Task force II: The relation of cardiovascular specialists to patients, other physicians and physician-owned organizations

William L. Winters, Henry D. McIntosh, Melvin D. Cheitlin, Rebecca Elon, Thomas B. Graboys, Spencer B. King, Carolyn Murdaugh, David Orentlicher, Thomas A. Ports, W. Gerald Rainer, Elliot Rapaport, William Y. Rial, Elijah Saunders, Daniel J. Ullyot, John G. Weg

Research output: Contribution to journalArticlepeer-review

2 Scopus citations


1. 1. The American College of Cardiology acknowledges the continuum of changing societal, medical and economic perspectives affecting traditional medical ethics. Primacy of patient responsibility remains paramount to the cardiovascular specialist who at the same time should participate in the development of broader societal programs. 2. 2. Medical decisions should be freely and jointly formulated by the patient and the cardiovascular specialist with appropriate sensitivity to such matters as mental competence, pertinent medical information and standards of care, sufficient time for contemplation, informed consent, patient right of refusal, physician right to refuse to provide inappropriate care and the right of patient, physician or third party payer to seek consultation or additional opinions. 3. 3. The cardiovascular specialist should make a special effort to clarify and document patient preferences regarding end-of-life treatment through some form of advance directive. 4. 4. The cardiovascular specialist bears a moral obligation to provide medical care to any patient who is HIV positive or has AIDS. 5. 5. A conflict of interest occurs when a cardiovascular specialist places personal or financial interest ahead of the welfare and health of a patient. Professional accountability should be established through local or regional peer review. 6. 6. The American College of Cardiology encourages and supports a renewed dedication to the principles of medical ethics, particularly in the field of cardiovascular disease. Cardiovascular specialists are encouraged to participate in the promulgation of medical ethics by teaching and by example, individually and with others.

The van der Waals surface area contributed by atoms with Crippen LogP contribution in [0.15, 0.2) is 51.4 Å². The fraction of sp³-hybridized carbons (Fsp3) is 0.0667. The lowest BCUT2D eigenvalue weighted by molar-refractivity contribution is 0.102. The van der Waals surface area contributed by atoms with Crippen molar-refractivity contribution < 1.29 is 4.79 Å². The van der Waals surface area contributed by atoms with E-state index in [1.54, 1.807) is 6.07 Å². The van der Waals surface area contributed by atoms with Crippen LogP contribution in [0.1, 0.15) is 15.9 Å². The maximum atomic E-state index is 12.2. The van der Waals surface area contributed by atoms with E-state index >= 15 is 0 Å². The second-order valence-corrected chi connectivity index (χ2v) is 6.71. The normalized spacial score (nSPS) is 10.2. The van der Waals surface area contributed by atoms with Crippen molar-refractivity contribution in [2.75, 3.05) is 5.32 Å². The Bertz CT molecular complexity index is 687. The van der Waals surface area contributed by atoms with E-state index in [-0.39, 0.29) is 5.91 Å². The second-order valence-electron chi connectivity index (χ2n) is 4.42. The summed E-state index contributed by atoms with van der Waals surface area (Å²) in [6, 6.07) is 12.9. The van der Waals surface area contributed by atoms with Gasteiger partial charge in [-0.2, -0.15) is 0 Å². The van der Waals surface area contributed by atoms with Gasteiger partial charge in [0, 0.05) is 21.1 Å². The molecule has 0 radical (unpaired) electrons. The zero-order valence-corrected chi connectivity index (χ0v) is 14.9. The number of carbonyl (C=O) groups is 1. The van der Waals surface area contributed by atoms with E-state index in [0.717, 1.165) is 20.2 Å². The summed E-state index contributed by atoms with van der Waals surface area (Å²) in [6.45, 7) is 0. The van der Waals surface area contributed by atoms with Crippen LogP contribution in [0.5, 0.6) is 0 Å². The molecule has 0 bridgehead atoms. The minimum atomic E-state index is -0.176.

Original languageEnglish (US)
Pages (from-to)11-16
Number of pages6
JournalJournal of the American College of Cardiology
Issue number1
StatePublished - Jul 1990
Externally publishedYes

ASJC Scopus subject areas

  • Cardiology and Cardiovascular Medicine


Dive into the research topics of 'Task force II: The relation of cardiovascular specialists to patients, other physicians and physician-owned organizations'. Together they form a unique fingerprint.

Cite this